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Y- BALANCE TEST SCORE COMPARISON BETWEEN PRE-SEASON AND IN-SEASON IN YOUTH ATHLETES
  1. Natalia Bittencourt1,
  2. Marcela Leite1,
  3. Leandro Garcia1,
  4. Luciana Mendonça2,
  5. Ana Carolina Bithencourt1,
  6. Gabriela Gonçalves1
  1. 1Minas Tenis Clube, Belo Horizonte, Brazil
  2. 2Universidade Federal do Vale do Jequitinhonha e Mucuri, Diamantina, Brazil

    Abstract

    Background The Y-balance test has been used clinically to assess neuromuscular control deficits and a composite score of <94% and anterior asymmetry of >4 cm have been associated with lower limb injuries in basketball athletes.

    Objective To compare Y-test performance during the pre-season to in-season in injury-free athletes.

    Design Prospective study.

    Setting Brazilian sports club, mixed sports.

    Patients (or Participants) 182 injury-free youth athletes (145 male and 37 female) from judo, volleyball, basketball, gymnastics and indoor soccer were assessed (age 14.3±2.8; height 168±19 cm, body mass 60±18 kg).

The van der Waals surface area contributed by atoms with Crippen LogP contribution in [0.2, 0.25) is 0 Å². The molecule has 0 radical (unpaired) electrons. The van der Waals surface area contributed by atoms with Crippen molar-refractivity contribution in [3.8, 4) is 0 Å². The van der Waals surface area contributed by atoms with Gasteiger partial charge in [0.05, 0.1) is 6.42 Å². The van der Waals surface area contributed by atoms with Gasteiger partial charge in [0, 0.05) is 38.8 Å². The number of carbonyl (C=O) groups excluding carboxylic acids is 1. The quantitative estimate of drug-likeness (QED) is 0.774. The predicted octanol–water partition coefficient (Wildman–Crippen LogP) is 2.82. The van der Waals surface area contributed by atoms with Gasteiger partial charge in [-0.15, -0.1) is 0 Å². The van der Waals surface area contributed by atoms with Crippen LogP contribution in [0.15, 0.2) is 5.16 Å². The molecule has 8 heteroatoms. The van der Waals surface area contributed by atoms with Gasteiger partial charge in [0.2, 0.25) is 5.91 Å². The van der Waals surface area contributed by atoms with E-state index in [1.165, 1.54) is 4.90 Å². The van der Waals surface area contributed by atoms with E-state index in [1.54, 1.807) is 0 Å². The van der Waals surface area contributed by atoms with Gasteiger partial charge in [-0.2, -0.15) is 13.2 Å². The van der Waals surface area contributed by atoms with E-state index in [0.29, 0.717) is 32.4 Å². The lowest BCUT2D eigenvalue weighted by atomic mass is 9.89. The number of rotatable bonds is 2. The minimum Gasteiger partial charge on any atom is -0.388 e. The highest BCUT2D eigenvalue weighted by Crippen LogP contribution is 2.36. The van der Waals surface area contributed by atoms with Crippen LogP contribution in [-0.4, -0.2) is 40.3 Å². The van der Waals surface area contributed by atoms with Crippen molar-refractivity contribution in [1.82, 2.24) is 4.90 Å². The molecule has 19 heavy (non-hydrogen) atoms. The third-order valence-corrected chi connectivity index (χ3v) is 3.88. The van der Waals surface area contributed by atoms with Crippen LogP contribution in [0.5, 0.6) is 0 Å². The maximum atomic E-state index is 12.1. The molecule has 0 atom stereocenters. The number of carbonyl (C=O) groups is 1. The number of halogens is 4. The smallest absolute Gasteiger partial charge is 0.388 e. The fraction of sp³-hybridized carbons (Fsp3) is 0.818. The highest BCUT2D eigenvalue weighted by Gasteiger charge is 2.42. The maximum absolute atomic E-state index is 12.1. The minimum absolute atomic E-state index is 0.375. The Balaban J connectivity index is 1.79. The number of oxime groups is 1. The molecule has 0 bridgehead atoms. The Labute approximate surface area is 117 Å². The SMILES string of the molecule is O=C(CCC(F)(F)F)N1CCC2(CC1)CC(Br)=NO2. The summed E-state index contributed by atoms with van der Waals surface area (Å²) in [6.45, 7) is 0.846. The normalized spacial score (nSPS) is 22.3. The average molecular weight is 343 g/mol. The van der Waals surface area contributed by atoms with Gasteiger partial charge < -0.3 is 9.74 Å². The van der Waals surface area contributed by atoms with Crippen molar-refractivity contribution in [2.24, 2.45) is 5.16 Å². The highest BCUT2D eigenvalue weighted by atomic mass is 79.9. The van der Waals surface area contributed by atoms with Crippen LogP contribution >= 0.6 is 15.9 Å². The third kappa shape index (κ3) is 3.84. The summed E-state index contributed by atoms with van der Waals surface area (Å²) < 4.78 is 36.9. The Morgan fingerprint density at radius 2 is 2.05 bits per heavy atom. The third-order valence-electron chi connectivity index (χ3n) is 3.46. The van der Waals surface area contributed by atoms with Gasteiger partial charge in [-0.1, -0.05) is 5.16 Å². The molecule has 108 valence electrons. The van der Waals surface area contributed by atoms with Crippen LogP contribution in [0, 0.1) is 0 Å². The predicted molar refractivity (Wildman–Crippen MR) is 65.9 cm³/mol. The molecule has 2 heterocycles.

Assessment of Risk Factors The Y-test was assessed during the pre-season (February) and in-season (June). Athletes practiced 6 trials on each leg prior to formal testing. While maintaining single-leg stance, they were asked to reach with the free limb in the anterior, posteromedial, and posterolateral directions.

    Main Outcome Measurements Y-test performance was calculated as the composite score (sum of the three reach distances, divided by 3 times limb length, then multiplied by 100). Anterior distance asymmetry was calculated as the difference between the dominant limb (DL) and non-dominant limb (NDL) values. Both measures were compared between pre- and in-season.

    Results The pre-season average composite score for DL was 87.5% and for NDL 87.8%, while the average anterior distance asymmetry was 3.7 cm. During in-season, the average composite score was 85.4% for DL and NDL, and the anterior distance asymmetry was 3.0 cm. T-tests revealed statistically significant differences for the composite score (p<0.001) and for anterior distance asymmetry (p=0.01).

    Conclusions Athletes showed poorer composite score values during in-season compared to pre-season and the values were below the risk cut-off point reported in the literature. This group did not present substantial anterior distance asymmetry.

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